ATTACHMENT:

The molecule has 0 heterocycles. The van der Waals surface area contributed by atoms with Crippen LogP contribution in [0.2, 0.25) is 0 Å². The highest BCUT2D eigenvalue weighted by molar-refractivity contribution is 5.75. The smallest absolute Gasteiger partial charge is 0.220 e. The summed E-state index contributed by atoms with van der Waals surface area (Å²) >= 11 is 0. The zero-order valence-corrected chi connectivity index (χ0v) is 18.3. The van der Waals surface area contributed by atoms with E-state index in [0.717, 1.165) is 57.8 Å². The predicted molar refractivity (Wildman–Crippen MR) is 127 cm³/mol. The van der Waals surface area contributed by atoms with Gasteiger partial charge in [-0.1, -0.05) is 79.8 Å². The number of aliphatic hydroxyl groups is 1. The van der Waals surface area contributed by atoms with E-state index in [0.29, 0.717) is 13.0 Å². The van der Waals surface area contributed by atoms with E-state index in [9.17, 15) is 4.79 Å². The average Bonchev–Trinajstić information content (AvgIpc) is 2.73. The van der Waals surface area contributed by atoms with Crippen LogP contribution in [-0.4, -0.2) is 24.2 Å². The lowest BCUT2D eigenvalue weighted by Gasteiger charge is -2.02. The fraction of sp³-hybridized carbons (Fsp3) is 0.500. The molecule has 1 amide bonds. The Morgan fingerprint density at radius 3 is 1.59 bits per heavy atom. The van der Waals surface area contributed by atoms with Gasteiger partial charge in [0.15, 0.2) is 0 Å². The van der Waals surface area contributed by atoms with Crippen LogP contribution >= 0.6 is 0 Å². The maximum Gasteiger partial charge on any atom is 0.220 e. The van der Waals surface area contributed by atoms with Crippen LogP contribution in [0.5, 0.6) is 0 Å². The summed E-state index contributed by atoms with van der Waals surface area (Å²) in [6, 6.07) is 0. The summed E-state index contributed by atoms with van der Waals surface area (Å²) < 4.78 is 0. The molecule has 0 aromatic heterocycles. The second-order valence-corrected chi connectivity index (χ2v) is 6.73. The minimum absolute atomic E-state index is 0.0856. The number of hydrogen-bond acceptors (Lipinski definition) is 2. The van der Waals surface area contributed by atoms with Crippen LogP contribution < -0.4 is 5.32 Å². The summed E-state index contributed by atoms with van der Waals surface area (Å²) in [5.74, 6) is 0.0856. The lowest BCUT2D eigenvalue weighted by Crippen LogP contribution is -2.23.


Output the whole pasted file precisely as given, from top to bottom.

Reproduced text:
The molecule has 0 heterocycles. The van der Waals surface area contributed by atoms with Crippen LogP contribution in [0.2, 0.25) is 0 Å². The highest BCUT2D eigenvalue weighted by molar-refractivity contribution is 5.75. The smallest absolute Gasteiger partial charge is 0.220 e. The summed E-state index contributed by atoms with van der Waals surface area (Å²) >= 11 is 0. The zero-order valence-corrected chi connectivity index (χ0v) is 18.3. The van der Waals surface area contributed by atoms with E-state index in [0.717, 1.165) is 57.8 Å². The predicted molar refractivity (Wildman–Crippen MR) is 127 cm³/mol. The van der Waals surface area contributed by atoms with Gasteiger partial charge in [-0.1, -0.05) is 79.8 Å². The number of aliphatic hydroxyl groups is 1. The van der Waals surface area contributed by atoms with E-state index in [0.29, 0.717) is 13.0 Å². The van der Waals surface area contributed by atoms with E-state index in [9.17, 15) is 4.79 Å². The average Bonchev–Trinajstić information content (AvgIpc) is 2.73. The van der Waals surface area contributed by atoms with Crippen LogP contribution in [-0.4, -0.2) is 24.2 Å². The lowest BCUT2D eigenvalue weighted by Gasteiger charge is -2.02. The fraction of sp³-hybridized carbons (Fsp3) is 0.500. The molecule has 1 amide bonds. The Morgan fingerprint density at radius 3 is 1.59 bits per heavy atom. The van der Waals surface area contributed by atoms with Gasteiger partial charge in [0.15, 0.2) is 0 Å². The van der Waals surface area contributed by atoms with Crippen LogP contribution >= 0.6 is 0 Å². The maximum Gasteiger partial charge on any atom is 0.220 e. The van der Waals surface area contributed by atoms with Crippen LogP contribution in [0.5, 0.6) is 0 Å². The summed E-state index contributed by atoms with van der Waals surface area (Å²) in [6, 6.07) is 0. The summed E-state index contributed by atoms with van der Waals surface area (Å²) < 4.78 is 0. The molecule has 0 aromatic heterocycles. The second-order valence-corrected chi connectivity index (χ2v) is 6.73. The minimum absolute atomic E-state index is 0.0856. The number of hydrogen-bond acceptors (Lipinski definition) is 2. The van der Waals surface area contributed by atoms with Crippen LogP contribution < -0.4 is 5.32 Å². The summed E-state index contributed by atoms with van der Waals surface area (Å²) in [5.74, 6) is 0.0856. The lowest BCUT2D eigenvalue weighted by Crippen LogP contribution is -2.23.